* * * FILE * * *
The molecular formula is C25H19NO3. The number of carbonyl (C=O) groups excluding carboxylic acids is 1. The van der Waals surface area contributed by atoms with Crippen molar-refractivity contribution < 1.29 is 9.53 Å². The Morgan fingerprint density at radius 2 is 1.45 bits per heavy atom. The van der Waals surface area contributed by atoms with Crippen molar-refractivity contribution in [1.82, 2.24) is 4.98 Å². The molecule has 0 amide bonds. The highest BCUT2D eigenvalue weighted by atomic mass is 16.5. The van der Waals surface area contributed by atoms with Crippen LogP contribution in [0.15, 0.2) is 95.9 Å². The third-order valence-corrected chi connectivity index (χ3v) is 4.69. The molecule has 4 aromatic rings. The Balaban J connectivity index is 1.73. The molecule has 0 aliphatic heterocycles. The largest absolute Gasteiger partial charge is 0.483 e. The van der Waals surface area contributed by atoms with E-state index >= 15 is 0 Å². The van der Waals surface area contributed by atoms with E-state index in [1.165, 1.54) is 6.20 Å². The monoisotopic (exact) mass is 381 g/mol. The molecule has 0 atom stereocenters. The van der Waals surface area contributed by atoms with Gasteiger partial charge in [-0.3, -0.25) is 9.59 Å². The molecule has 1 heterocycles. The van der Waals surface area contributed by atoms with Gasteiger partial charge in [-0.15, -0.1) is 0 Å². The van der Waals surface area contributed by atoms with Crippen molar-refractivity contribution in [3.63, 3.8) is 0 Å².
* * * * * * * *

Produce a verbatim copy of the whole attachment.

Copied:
The molecular formula is C25H19NO3. The number of carbonyl (C=O) groups excluding carboxylic acids is 1. The van der Waals surface area contributed by atoms with Crippen molar-refractivity contribution < 1.29 is 9.53 Å². The Morgan fingerprint density at radius 2 is 1.45 bits per heavy atom. The van der Waals surface area contributed by atoms with Crippen molar-refractivity contribution in [1.82, 2.24) is 4.98 Å². The molecule has 0 amide bonds. The highest BCUT2D eigenvalue weighted by atomic mass is 16.5. The van der Waals surface area contributed by atoms with Crippen LogP contribution in [0.15, 0.2) is 95.9 Å². The third-order valence-corrected chi connectivity index (χ3v) is 4.69. The molecule has 4 aromatic rings. The Balaban J connectivity index is 1.73. The molecule has 0 aliphatic heterocycles. The largest absolute Gasteiger partial charge is 0.483 e. The van der Waals surface area contributed by atoms with E-state index >= 15 is 0 Å². The van der Waals surface area contributed by atoms with E-state index in [1.165, 1.54) is 6.20 Å². The monoisotopic (exact) mass is 381 g/mol. The molecule has 0 atom stereocenters. The van der Waals surface area contributed by atoms with Gasteiger partial charge in [-0.3, -0.25) is 9.59 Å². The molecule has 1 heterocycles. The van der Waals surface area contributed by atoms with Gasteiger partial charge in [-0.15, -0.1) is 0 Å². The van der Waals surface area contributed by atoms with Crippen molar-refractivity contribution in [3.63, 3.8) is 0 Å².